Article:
Casey Discusses U.S. Efforts in Afghanistan at Army War College

CARLISLE, PA – U.S. Senator Bob Casey (D-PA) today gave a speech about the U.S. efforts in Afghanistan at the U.S. Army War College (USAWC).  He highlighted several challenges facing the U.S. in Afghanistan: corruption in the Afghan government, training the Afghan National Army and the importance of development initiatives. He also highlighted his work on the international effort to address the threat posed by ammonium nitrate, the key ingredient used in improvised explosive devices (IEDs). He was joined by officers and students from the Army War College and local officials.

In the speech, Senator Casey addressed the fight against corruption, development efforts and training of the Afghan national army and police.

“Severe corruption has nationwide implications and could serve to undermine the totality of our effort in Afghanistan.  Our troops are fighting and dying to help extend the reach of the Afghan government outside of Kabul, to show the Afghan people that its government has a monopoly on the use of force and is capable of providing goods and services to its people.  I will put this very simply: we cannot be complicit in helping extend the reach of a corrupt government.  Full stop.”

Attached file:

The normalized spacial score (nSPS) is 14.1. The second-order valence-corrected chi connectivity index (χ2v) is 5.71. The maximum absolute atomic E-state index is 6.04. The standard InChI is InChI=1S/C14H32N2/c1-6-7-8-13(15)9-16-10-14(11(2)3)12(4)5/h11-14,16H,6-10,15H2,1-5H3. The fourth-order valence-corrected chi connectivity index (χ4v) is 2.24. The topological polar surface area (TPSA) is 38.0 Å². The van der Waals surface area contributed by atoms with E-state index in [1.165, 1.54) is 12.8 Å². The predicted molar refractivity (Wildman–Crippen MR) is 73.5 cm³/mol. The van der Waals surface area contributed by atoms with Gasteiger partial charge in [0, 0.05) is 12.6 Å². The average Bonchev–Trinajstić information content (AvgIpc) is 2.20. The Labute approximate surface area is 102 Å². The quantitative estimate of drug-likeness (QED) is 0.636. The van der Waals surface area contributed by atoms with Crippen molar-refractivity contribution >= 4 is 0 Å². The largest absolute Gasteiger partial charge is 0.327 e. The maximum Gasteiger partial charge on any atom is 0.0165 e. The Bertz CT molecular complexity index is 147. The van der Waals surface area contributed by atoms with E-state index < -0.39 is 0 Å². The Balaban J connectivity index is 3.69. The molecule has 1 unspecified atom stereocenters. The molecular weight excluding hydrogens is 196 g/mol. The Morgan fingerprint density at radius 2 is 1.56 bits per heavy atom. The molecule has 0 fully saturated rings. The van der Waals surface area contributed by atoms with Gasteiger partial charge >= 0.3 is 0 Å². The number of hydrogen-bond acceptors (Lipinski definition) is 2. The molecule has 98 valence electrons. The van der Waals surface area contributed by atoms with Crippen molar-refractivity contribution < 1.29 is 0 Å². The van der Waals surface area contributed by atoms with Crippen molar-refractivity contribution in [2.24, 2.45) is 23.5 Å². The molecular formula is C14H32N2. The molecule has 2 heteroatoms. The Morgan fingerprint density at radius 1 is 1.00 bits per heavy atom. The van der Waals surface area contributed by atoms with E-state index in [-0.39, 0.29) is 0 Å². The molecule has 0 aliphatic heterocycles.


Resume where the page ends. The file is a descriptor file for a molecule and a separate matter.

“While have made progress in training the ANA over the past year, I have serious concerns that training is not happening fast enough.  This is an urgent mission.  The sooner that Afghanistan can develop a sound military infrastructure, especially a competent officer corps, it will lessen the burden on international forces operating in the country.  But equally as important, it will result in an institution that the Afghan people can rally around.  It will help to build solidarity among the Afghan people and confidence that the government is capable of developing the key institutions of the state.”    

Senator Casey also discussed his work on the international effort to address the threat posed by ammonium nitrate, the key ingredient used in IEDs.  IEDs are the biggest killer of U.S. troops in Afghanistan.

“I cannot overemphasize the urgency of this issue.  Pakistan’s leaders must do everything in their power to ensure that ammonium nitrate and other precursor ingredients are well regulated in Pakistan and not transported into Afghanistan for illicit use.”  

In January 2010, the Afghan government banned the use of and manufacture of ammonium nitrate as a fertilizer.  However, ammonium nitrate continues to flow into Afghanistan from Pakistan, Central Asian countries and Iran.  

Earlier this year, Senator Casey worked with his colleagues on the Senate Appropriations Committee to include language in the foreign operations appropriations bill which would direct the Secretary of State to submit a report detailing steps taken by the U.S. Government to help stem the proliferation and transport of ammonium nitrate into Afghanistan.

Senator Casey also sponsored a resolution which passed the Senate that called for increased support to combat ammonium nitrate and an increased effort and focus by the Governments of Pakistan, Afghanistan and the Central Asian countries to effectively monitor and regulate the manufacture, sale, transport and use of ammonium nitrate fertilizer.


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